Existential malaise has long been a tenet of contemplative European cinema, and Turkish filmmaker Muzaffer Özdemir has embraced the tradition in his first feature as director, Home (Yurt, 2011). In this instance, the reflection is seemingly brought on by a mid-life crisis, but soon extends to frustration with the apathy exhibited in the direction of the destruction of once-pristine scenery. Glacially-paced, it’s a film perhaps a little too concerned with its style rather than its substance, meaning that although the landscapes and visuals can be admired, there’s precious little to enthral an audience beneath surface level.
The aforementioned existential funk is being experienced by architect Dogan (Kanbolat Gorkem Arslan) who suffers a breakdown whilst on a camping trip and is unable to shake the ensuing mental sickness. A doctor suggests that a countryside sabbatical may prove the key to recovery, so the maudlin Dogan arranges a trip home to the land of his upbringing in the mountainous Gümüşhane region. Unfortunately, it transpires to be less than great advice as Dogan grieves at the sight of the familiar landscape scarred by hydroelectric plants, and also despairs at the seeming unwillingness of the locals to stand up and arrest the industrial expansion.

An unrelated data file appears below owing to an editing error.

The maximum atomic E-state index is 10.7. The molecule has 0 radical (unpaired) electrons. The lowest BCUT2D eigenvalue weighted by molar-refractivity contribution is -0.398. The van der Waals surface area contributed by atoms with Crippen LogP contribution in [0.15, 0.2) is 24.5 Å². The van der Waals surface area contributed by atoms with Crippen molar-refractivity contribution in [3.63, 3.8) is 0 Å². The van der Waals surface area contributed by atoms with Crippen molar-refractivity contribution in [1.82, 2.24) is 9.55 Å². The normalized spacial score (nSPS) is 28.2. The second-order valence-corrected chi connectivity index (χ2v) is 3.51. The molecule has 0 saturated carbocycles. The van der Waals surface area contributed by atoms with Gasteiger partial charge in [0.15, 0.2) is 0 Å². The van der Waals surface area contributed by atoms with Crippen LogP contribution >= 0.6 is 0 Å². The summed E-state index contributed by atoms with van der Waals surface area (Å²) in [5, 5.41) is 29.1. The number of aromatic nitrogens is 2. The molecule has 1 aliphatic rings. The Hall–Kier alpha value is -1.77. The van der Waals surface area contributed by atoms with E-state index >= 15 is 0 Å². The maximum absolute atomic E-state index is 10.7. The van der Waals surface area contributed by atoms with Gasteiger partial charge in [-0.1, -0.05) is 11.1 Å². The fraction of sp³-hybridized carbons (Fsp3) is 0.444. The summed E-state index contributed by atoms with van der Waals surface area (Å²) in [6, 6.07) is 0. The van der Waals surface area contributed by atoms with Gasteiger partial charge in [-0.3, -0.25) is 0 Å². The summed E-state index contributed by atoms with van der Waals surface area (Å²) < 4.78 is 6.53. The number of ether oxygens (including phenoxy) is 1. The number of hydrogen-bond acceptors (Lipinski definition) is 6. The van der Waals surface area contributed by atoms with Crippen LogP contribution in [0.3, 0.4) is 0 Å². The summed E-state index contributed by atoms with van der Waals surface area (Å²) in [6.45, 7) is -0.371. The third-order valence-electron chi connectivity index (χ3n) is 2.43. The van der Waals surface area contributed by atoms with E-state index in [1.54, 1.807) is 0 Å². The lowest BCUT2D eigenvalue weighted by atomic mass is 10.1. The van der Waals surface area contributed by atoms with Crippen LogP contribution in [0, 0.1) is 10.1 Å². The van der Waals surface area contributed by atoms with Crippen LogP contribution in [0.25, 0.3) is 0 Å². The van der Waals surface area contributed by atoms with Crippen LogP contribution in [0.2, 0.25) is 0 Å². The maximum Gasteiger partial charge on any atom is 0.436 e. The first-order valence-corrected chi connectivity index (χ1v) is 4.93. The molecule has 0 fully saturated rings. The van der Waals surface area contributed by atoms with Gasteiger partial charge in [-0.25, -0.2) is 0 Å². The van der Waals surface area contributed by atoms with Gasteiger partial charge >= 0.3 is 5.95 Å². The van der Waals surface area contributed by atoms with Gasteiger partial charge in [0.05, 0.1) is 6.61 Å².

Özdemir’s Home is shot through with staggering beauty thanks to cinematographer Ilker Berke who provides majestic view upon majestic view. As Dogan wrestles with his malady and that of his country, he does so up on picturesque mountaintops and amid wonderfully evocative rundown settlements. It’s fairly clear that Dogan and Turkey’s afflictions are intertwined and the further indifference he witnesses about the future of the region, the harder he must fight to avoid spiralling completely into despair. Home’s problem is that outside the beautiful visuals and an impressive lead performance from Arslan, it struggles to engross.
Many exponents of so-called ‘slow cinema’ manage to pull through with little on-screen action, but here the messages are delivered in short sharp doses leaving the remainder of the (albeit slight) runtime little with which to involve the audience. Özdemir is better known as an actor, having worked with Turkish master Nuri Bilge Ceylan on the Palme d’Or-winning Distant (Uzak, 2005). Whilst far from Ceylan’s cinema in terms of quality, Home may still prove interesting to fans of more measured and deliberate fare – or possible just as a curio.